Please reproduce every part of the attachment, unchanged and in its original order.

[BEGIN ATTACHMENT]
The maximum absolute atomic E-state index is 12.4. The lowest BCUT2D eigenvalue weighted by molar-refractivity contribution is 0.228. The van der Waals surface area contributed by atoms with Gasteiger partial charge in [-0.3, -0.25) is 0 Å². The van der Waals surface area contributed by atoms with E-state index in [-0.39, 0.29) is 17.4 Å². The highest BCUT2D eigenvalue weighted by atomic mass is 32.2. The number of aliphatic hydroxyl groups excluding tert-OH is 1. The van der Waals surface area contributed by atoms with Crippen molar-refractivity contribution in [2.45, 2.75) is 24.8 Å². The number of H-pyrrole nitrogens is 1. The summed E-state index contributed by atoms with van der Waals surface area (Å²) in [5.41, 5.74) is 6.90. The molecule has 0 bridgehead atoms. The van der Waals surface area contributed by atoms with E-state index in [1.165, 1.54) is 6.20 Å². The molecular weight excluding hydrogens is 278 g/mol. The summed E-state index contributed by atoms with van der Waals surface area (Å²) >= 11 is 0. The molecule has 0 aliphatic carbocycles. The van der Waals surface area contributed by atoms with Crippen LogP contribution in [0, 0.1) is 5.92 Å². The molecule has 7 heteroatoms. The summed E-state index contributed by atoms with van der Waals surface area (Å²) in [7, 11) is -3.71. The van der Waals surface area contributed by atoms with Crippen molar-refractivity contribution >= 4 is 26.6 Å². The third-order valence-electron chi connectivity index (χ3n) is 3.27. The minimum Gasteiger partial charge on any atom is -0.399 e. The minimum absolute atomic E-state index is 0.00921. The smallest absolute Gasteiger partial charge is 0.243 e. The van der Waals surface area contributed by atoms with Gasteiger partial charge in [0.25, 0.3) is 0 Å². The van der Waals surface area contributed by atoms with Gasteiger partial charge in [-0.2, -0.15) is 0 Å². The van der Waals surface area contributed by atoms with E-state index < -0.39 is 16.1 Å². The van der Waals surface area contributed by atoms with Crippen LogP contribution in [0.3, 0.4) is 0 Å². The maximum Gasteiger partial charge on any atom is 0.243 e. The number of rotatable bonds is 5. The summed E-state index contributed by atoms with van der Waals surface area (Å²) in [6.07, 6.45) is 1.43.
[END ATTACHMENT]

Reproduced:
The maximum absolute atomic E-state index is 12.4. The lowest BCUT2D eigenvalue weighted by molar-refractivity contribution is 0.228. The van der Waals surface area contributed by atoms with Gasteiger partial charge in [-0.3, -0.25) is 0 Å². The van der Waals surface area contributed by atoms with E-state index in [-0.39, 0.29) is 17.4 Å². The highest BCUT2D eigenvalue weighted by atomic mass is 32.2. The number of aliphatic hydroxyl groups excluding tert-OH is 1. The van der Waals surface area contributed by atoms with Crippen molar-refractivity contribution in [2.45, 2.75) is 24.8 Å². The number of H-pyrrole nitrogens is 1. The summed E-state index contributed by atoms with van der Waals surface area (Å²) in [5.41, 5.74) is 6.90. The molecule has 0 bridgehead atoms. The van der Waals surface area contributed by atoms with E-state index in [1.165, 1.54) is 6.20 Å². The molecular weight excluding hydrogens is 278 g/mol. The summed E-state index contributed by atoms with van der Waals surface area (Å²) >= 11 is 0. The molecule has 0 aliphatic carbocycles. The van der Waals surface area contributed by atoms with Crippen LogP contribution in [0, 0.1) is 5.92 Å². The molecule has 7 heteroatoms. The summed E-state index contributed by atoms with van der Waals surface area (Å²) in [7, 11) is -3.71. The van der Waals surface area contributed by atoms with Crippen molar-refractivity contribution >= 4 is 26.6 Å². The third-order valence-electron chi connectivity index (χ3n) is 3.27. The minimum Gasteiger partial charge on any atom is -0.399 e. The minimum absolute atomic E-state index is 0.00921. The smallest absolute Gasteiger partial charge is 0.243 e. The van der Waals surface area contributed by atoms with Gasteiger partial charge in [0.25, 0.3) is 0 Å². The van der Waals surface area contributed by atoms with Gasteiger partial charge in [-0.2, -0.15) is 0 Å². The van der Waals surface area contributed by atoms with E-state index < -0.39 is 16.1 Å². The van der Waals surface area contributed by atoms with Crippen LogP contribution in [0.3, 0.4) is 0 Å². The maximum Gasteiger partial charge on any atom is 0.243 e. The number of rotatable bonds is 5. The summed E-state index contributed by atoms with van der Waals surface area (Å²) in [6.07, 6.45) is 1.43.